(p. A18) After six years of a prolonged drought in California, it is all but over. On Friday [April 7, 2017], Gov. Jerry Brown ended the drought emergency for the vast majority of the state. The drought had reduced Folsom Lake, a major reservoir in Northern California, to less than a third of its capacity in 2015, and all but wiped out the Sierra Nevada snowpack.
. . .
But the state’s hydrologic picture brightened significantly beginning in October 2016, when a series of massive storms drenched Northern California. The rain and snow continued through the winter, swelling major reservoirs to the point that officials were forced to make releases.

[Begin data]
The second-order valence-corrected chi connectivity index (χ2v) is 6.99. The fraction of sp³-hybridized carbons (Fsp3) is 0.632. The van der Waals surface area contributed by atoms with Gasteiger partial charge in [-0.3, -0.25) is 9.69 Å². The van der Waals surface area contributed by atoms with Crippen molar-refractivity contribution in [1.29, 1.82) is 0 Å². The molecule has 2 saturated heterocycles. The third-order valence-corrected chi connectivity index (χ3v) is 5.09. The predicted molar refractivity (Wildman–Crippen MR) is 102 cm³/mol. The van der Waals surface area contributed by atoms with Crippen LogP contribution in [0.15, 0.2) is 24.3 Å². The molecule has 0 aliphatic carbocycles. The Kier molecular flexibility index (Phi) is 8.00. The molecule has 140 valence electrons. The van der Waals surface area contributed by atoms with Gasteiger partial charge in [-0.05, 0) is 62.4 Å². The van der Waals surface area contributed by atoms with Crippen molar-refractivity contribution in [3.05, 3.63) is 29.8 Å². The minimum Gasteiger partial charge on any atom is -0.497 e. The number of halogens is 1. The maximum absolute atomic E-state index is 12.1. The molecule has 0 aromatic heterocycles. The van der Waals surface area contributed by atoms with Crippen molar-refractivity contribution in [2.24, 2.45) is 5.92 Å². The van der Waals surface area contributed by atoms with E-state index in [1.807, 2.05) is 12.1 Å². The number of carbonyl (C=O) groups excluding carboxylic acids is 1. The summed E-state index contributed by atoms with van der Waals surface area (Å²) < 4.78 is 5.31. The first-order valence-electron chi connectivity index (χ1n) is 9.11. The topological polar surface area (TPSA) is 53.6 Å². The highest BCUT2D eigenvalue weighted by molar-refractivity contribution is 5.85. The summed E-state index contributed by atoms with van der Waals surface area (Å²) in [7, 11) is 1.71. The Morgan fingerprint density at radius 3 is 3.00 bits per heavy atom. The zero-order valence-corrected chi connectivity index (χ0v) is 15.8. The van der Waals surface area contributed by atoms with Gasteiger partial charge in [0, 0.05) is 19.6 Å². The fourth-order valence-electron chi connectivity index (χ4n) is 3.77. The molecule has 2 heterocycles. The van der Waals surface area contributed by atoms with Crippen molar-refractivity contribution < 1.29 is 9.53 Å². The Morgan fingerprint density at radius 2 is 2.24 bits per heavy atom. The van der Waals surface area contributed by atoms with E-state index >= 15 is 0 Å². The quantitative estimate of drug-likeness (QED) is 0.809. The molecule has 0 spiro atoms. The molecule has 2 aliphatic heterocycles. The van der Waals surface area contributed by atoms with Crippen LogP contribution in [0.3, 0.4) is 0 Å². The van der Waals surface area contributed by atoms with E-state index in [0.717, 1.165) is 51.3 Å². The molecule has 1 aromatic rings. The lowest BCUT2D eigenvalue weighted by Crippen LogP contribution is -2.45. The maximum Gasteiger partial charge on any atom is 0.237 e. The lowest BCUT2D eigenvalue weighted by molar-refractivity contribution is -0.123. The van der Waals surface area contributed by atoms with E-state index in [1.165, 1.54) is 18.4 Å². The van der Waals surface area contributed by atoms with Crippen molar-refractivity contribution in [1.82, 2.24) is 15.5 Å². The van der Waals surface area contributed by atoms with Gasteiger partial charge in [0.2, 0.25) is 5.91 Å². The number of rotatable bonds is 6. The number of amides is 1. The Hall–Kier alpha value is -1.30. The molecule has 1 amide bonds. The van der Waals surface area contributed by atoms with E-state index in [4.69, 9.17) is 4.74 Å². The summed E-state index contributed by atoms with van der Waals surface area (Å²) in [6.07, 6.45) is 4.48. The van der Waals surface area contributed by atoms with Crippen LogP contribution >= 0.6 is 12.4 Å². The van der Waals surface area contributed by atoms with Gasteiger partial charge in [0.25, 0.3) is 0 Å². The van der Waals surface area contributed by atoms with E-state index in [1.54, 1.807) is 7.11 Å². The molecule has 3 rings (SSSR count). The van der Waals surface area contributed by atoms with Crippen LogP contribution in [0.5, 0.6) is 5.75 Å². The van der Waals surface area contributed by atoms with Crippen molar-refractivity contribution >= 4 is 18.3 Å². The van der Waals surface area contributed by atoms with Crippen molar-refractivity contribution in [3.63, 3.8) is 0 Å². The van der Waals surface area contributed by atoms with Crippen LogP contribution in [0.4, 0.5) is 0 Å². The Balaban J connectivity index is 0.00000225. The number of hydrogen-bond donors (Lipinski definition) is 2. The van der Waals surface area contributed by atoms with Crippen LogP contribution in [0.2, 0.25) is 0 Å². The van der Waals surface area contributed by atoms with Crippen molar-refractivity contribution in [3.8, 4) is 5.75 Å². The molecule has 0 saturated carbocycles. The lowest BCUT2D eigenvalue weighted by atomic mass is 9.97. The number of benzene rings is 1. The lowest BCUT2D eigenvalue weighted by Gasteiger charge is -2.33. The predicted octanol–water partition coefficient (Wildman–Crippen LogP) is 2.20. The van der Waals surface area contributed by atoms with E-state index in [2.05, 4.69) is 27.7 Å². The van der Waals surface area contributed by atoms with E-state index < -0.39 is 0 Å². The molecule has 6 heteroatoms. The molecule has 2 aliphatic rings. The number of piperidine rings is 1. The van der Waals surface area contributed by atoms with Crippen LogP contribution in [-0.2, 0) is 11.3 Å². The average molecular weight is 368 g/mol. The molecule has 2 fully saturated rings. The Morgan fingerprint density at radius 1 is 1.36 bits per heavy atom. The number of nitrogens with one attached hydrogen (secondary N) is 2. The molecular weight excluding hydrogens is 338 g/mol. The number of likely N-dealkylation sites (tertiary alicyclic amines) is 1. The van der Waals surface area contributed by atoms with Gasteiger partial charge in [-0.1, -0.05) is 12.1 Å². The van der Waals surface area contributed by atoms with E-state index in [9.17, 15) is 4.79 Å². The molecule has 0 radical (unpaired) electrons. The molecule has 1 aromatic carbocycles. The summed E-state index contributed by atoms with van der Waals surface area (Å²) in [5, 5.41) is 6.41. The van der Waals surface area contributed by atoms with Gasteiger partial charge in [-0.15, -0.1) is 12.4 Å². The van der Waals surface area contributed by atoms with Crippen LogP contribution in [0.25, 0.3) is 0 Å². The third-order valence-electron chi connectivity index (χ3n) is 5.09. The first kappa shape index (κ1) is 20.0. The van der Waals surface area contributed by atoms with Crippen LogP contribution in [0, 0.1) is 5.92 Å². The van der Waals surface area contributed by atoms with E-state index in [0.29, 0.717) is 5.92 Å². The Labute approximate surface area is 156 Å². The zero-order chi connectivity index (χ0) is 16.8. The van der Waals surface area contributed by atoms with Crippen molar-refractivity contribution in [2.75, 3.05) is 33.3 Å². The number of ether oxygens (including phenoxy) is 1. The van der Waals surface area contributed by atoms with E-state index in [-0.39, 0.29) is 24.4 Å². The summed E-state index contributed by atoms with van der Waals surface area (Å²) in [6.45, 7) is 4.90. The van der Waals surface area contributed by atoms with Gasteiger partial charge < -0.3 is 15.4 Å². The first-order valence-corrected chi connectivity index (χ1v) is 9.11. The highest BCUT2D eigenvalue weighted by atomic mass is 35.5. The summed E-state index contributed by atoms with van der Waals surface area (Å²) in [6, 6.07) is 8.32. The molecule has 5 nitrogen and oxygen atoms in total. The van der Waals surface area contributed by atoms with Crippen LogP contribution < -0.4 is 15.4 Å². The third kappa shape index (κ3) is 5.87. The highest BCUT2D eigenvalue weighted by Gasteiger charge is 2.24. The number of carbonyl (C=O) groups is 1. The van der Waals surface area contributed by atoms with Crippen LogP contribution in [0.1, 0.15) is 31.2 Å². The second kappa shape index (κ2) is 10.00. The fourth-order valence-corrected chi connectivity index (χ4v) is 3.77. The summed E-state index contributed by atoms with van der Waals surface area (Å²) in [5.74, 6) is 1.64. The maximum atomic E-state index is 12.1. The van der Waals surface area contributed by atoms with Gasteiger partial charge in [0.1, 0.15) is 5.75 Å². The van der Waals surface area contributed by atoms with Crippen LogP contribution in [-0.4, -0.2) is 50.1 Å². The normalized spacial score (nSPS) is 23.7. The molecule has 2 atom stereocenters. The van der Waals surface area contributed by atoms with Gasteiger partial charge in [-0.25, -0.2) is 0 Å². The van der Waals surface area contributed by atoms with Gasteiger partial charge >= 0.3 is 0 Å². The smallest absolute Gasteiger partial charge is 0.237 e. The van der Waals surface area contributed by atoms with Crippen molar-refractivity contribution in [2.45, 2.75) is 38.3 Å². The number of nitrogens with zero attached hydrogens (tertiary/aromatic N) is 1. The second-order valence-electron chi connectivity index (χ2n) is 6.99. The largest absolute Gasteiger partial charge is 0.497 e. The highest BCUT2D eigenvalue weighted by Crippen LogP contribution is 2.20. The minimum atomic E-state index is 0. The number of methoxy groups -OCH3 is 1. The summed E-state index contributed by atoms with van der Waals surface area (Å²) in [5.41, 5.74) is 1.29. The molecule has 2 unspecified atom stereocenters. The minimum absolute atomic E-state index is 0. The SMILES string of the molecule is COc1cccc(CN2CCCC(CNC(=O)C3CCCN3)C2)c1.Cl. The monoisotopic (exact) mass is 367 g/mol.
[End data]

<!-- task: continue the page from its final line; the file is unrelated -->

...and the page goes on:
Meanwhile, the state’s snowpack made an impressive recovery. As of Friday, the water content in the state’s snowpack was about 160 percent of what is considered normal for this time of year. By comparison, the snowpack was reported as about 5 percent of average the day Mr. Brown stood on the barren field and ordered mandatory water conservation.
For the full story, see:
MATT STEVENS. “Drenched by Winter Rain, California Is Told ‘Drought’s Over’.” The New York Times (Sat., APRIL 8, 2017): A18.
(Note: ellipsis, and bracketed date, added.)
(Note: the online version of the story has the date APRIL 7, 2017, and has the title “California, Drenched by Winter Rain, Is Told ‘Drought’s Over’.”)